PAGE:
Last Updated on March 30, 2018 by admin
4 Electric SUVs with Front Wheel Drive That You Might Like
Tesla is the leading brand in the development and manufacture of electric cars, but a consumer can find several other makers of electric vehicles (EVs) in the industry. You have probably seen EVs in the form of hatchbacks and sedans, but one EV model that you would like to have is a much bigger car such as a SUV. If this is the type of car that you are looking for, then be happy, because you have a choice electric SUVs to choose from as from 2018.
One recently released electric SUV is the Hyundai Kona. The car was unveiled at a Geneva car show in February 2018. As you probably know, it’s very hard to tell the difference between a gasoline fueled car and electric car just by looking at the cars. The cars look the same, and you will notice the difference when one of them starts moving or when you come a little bit closer. A car powered by an internal combustion engine will make that familiar rev noise when you turn in the key. You will also see some smoke coming out of from the tailpipe or car exhaust. When you come a little bit closer, you will notice a fuel intake on the side, or a tank under the hood.
An electric vehicle is powered by a battery, it’s as quiet as a mouse on starting and driving the car. Like an automatic car, it has no clutch or multiple manual gears. Actually, it only makes use of a single speed reduction gear. It doesn’t produce smoke or any carbon emissions which pollute the sky. Due to government subsidies and reduced tax imposed on electric cars, buying this type of car may be cheaper than buying a petrol or gas-powered car. That’s one of the reasons why it’s favored by green organizations and global warming awareness advocates. Governments around the world are giving incentives such as tax credits and subsidies to encourage people to buy electric cars. As an example, the US government will provide a consumer with a tax credit ranging from $2500 to $7000 for purchasing an EV.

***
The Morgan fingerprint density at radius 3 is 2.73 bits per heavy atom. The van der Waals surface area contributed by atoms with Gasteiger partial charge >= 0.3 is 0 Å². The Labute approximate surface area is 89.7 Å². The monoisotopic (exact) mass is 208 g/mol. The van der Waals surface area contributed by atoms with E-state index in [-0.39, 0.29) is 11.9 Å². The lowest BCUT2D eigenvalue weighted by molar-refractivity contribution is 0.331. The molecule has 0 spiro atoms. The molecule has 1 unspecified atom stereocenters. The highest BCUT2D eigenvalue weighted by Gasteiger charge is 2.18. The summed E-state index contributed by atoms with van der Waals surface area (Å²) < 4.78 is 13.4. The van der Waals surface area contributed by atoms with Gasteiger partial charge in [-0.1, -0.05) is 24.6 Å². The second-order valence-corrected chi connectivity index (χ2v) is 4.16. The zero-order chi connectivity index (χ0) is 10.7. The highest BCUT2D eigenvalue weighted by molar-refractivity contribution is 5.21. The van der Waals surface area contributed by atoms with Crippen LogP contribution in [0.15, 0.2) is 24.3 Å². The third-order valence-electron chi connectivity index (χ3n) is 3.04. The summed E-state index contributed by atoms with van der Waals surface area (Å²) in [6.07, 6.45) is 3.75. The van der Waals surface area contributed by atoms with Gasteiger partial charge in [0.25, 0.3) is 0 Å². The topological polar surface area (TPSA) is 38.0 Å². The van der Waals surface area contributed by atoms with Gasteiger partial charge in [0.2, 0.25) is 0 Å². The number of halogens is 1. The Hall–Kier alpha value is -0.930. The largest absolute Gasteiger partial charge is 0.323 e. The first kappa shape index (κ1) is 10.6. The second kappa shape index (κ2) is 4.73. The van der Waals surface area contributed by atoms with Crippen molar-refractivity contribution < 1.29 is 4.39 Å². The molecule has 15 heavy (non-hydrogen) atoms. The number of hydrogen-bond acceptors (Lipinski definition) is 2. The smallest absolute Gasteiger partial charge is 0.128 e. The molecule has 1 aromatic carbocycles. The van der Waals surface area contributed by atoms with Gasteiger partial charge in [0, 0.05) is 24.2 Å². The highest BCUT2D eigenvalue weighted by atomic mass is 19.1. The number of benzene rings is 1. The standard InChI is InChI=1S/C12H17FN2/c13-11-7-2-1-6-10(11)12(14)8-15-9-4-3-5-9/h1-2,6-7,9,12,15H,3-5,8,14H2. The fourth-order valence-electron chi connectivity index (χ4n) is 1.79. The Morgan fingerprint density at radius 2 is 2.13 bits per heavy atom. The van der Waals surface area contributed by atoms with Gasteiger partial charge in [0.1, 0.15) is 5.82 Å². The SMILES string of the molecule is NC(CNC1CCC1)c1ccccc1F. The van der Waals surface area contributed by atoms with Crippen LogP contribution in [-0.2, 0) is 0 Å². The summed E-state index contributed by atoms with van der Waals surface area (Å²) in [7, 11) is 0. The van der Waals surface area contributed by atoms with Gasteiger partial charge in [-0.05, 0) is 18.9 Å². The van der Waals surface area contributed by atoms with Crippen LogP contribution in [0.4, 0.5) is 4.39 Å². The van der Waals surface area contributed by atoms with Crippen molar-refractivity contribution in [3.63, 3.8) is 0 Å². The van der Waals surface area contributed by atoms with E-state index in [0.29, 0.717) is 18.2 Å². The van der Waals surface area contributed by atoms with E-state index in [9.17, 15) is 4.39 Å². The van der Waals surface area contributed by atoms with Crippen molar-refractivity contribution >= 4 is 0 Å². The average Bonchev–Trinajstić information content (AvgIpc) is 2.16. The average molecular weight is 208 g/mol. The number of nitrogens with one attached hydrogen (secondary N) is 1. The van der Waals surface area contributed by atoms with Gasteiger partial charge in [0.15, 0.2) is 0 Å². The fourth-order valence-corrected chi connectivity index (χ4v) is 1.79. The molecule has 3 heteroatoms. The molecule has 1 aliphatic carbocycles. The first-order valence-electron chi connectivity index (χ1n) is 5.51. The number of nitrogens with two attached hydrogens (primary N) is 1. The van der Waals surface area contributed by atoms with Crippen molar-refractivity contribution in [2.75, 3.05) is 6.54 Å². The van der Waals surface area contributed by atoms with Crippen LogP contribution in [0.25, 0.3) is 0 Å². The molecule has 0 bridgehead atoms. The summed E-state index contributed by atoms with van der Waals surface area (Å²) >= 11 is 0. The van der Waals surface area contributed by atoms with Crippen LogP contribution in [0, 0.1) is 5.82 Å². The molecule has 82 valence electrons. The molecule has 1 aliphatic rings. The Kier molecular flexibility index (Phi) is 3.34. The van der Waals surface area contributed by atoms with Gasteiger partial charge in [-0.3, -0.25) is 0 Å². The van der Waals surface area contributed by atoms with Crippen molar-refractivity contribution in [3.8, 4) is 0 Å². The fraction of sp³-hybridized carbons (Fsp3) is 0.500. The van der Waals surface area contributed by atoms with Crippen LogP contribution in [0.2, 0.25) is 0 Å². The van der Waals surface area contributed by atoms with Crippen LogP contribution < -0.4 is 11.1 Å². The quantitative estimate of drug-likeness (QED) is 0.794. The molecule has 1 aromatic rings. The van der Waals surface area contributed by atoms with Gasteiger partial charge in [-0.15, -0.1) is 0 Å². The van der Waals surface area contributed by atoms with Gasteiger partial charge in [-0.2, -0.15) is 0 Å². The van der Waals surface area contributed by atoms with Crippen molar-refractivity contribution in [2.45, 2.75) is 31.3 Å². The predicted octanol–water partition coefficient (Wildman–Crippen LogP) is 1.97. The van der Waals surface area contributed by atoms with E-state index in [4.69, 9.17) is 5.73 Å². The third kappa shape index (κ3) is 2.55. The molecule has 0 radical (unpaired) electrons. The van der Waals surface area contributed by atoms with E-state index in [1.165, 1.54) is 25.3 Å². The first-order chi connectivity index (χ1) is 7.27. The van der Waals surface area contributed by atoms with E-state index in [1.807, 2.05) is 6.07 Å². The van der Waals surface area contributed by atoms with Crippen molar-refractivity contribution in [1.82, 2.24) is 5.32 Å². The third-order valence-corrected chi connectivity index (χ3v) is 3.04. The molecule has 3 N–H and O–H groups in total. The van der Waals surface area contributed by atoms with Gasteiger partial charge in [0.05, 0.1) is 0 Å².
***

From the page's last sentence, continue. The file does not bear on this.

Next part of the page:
The Canadian government provides a much higher incentive for electric car buyers through its EHVIP program. For purchasing an EV not higher $75,000, a buyer will get $3000 up to $10,000 in incentives. Additional incentives, from $2000 to $7000 are provided for seating capacity requirements. An individual is eligible for up to $14,000 in incentives per electric vehicle. Hydrogen Fuel Cell Vehicles (HFCVs) are also included in the incentive program.
In China, the government has helped sell a lot of EVs by providing subsidies. The subsidy program will end in 2020, and so far it has been successful in popularizing electric-powered transport, especially in city bus services.
Good looking electric SUVs produced in China include the Chery Tiggo 3Xe and BAIC EU300. There are also sedans such as the Dongfeng Fengshan E70 and the Geely Dorsett EV300 (Emgrand).
One of the most popular places to find auto parts and accessories, including automobiles is Global Sources, a sourcing platform for international importers who want to get products from China. Electric automobiles are also available at affordable cost. The BIGST-E70 is an electric SUV that you can procure from Global Sources for $US15,070.00 per unit, which is equivalent to R178,232.14 as at 30 March 2018.
Automobile merchants at Global Sources have attractive offers and options for international buyers. The car manufacturer BIGST has 4 alternatives:
You can import your electric BIGST-E70 as a complete vehicle (CBU) complete built unit. However, the customs duty for a CBU is much higher than individual parts. If it’s an electric car, you might qualify for exemption in import tax that is usually charged on gasoline-fueled cars. This will depend on your country and the government import tax regulations they have for different types of cars. Tax on electric automobiles is usually lower than gasoline-fueled automobiles.
SKD II Units
SKD stands for semi-knocked down parts. The delivery in this case is a completely painted car body or shell. All other parts are delivered individually, for assembly at the destination factory. The import tax for SKD II units is very small compared to CBU Units. In some cases, it’s seven times smaller than CBU tax.
SKD I Units
In this case, the car body/shell is supplied without painting. All other parts are delivered individually, for assembly at the destination factory. The importer will enjoy the same reduced import tax as SKD II units.
CKD stands for completely knocked down parts. Parts are delivered loose and unattached as component or raw materials. The materials will need to be welded and joined together upon arrival at the destination factory. CKD units are usually not charged for tax, so the importer should expect zero tax on these materials.